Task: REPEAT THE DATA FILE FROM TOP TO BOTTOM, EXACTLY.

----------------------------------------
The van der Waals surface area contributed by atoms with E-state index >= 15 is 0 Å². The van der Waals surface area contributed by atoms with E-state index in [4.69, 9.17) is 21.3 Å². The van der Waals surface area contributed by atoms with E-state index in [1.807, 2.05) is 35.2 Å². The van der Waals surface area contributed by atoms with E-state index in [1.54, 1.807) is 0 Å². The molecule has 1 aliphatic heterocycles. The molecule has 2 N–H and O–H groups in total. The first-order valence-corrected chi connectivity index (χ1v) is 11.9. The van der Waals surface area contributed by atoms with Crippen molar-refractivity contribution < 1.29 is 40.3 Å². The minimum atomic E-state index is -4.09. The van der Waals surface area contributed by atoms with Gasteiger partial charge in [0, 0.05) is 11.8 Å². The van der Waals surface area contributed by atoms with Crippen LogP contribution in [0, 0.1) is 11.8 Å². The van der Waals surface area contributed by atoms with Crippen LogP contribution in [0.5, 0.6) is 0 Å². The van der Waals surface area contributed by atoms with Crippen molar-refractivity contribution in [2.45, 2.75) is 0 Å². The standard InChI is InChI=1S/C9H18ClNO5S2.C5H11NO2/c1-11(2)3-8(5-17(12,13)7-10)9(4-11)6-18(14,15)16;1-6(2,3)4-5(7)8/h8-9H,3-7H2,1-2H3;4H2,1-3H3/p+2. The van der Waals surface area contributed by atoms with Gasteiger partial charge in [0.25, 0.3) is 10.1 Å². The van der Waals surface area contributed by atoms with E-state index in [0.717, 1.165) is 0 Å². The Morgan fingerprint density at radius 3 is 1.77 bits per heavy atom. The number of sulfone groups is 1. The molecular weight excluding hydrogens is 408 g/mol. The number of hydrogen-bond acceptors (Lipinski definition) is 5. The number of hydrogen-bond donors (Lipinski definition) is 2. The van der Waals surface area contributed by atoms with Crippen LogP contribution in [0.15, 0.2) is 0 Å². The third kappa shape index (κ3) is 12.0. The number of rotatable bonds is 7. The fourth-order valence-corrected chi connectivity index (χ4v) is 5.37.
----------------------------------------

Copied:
The van der Waals surface area contributed by atoms with E-state index >= 15 is 0 Å². The van der Waals surface area contributed by atoms with E-state index in [4.69, 9.17) is 21.3 Å². The van der Waals surface area contributed by atoms with E-state index in [1.807, 2.05) is 35.2 Å². The van der Waals surface area contributed by atoms with E-state index in [1.54, 1.807) is 0 Å². The molecule has 1 aliphatic heterocycles. The molecule has 2 N–H and O–H groups in total. The first-order valence-corrected chi connectivity index (χ1v) is 11.9. The van der Waals surface area contributed by atoms with Crippen molar-refractivity contribution < 1.29 is 40.3 Å². The minimum atomic E-state index is -4.09. The van der Waals surface area contributed by atoms with Gasteiger partial charge in [0, 0.05) is 11.8 Å². The van der Waals surface area contributed by atoms with Crippen LogP contribution in [0, 0.1) is 11.8 Å². The van der Waals surface area contributed by atoms with Crippen LogP contribution in [0.5, 0.6) is 0 Å². The van der Waals surface area contributed by atoms with Crippen molar-refractivity contribution in [2.45, 2.75) is 0 Å². The standard InChI is InChI=1S/C9H18ClNO5S2.C5H11NO2/c1-11(2)3-8(5-17(12,13)7-10)9(4-11)6-18(14,15)16;1-6(2,3)4-5(7)8/h8-9H,3-7H2,1-2H3;4H2,1-3H3/p+2. The van der Waals surface area contributed by atoms with Gasteiger partial charge in [0.25, 0.3) is 10.1 Å². The van der Waals surface area contributed by atoms with E-state index in [0.717, 1.165) is 0 Å². The Morgan fingerprint density at radius 3 is 1.77 bits per heavy atom. The number of sulfone groups is 1. The molecular weight excluding hydrogens is 408 g/mol. The number of hydrogen-bond acceptors (Lipinski definition) is 5. The number of hydrogen-bond donors (Lipinski definition) is 2. The van der Waals surface area contributed by atoms with Crippen LogP contribution in [0.15, 0.2) is 0 Å². The third kappa shape index (κ3) is 12.0. The number of rotatable bonds is 7. The fourth-order valence-corrected chi connectivity index (χ4v) is 5.37.